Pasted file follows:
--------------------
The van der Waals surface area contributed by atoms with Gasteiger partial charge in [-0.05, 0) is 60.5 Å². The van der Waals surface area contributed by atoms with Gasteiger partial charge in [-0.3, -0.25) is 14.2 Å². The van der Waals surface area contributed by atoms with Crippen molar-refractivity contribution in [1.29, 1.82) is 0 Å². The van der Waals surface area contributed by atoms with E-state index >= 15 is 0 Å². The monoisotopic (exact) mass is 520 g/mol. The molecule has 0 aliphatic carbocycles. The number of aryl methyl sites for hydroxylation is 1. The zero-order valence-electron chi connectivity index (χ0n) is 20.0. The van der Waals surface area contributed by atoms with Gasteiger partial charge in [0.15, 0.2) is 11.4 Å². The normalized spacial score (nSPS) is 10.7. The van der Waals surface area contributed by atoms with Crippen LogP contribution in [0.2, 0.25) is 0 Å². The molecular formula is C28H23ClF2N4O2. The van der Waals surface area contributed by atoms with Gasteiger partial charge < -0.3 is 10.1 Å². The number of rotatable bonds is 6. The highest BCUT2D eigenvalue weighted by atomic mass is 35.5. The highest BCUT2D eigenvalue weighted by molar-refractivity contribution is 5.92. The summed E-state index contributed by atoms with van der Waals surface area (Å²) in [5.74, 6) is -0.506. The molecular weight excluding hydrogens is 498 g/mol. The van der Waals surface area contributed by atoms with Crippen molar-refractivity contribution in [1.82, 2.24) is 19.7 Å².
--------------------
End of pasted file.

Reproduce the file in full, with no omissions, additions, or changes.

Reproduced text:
The van der Waals surface area contributed by atoms with Gasteiger partial charge in [-0.05, 0) is 60.5 Å². The van der Waals surface area contributed by atoms with Gasteiger partial charge in [-0.3, -0.25) is 14.2 Å². The van der Waals surface area contributed by atoms with Crippen molar-refractivity contribution in [1.29, 1.82) is 0 Å². The van der Waals surface area contributed by atoms with E-state index >= 15 is 0 Å². The monoisotopic (exact) mass is 520 g/mol. The molecule has 0 aliphatic carbocycles. The number of aryl methyl sites for hydroxylation is 1. The zero-order valence-electron chi connectivity index (χ0n) is 20.0. The van der Waals surface area contributed by atoms with Gasteiger partial charge in [0.15, 0.2) is 11.4 Å². The normalized spacial score (nSPS) is 10.7. The van der Waals surface area contributed by atoms with Crippen LogP contribution in [0.2, 0.25) is 0 Å². The molecular formula is C28H23ClF2N4O2. The van der Waals surface area contributed by atoms with Gasteiger partial charge < -0.3 is 10.1 Å². The number of rotatable bonds is 6. The highest BCUT2D eigenvalue weighted by atomic mass is 35.5. The highest BCUT2D eigenvalue weighted by molar-refractivity contribution is 5.92. The summed E-state index contributed by atoms with van der Waals surface area (Å²) in [5.74, 6) is -0.506. The molecular weight excluding hydrogens is 498 g/mol. The van der Waals surface area contributed by atoms with Crippen molar-refractivity contribution in [1.82, 2.24) is 19.7 Å².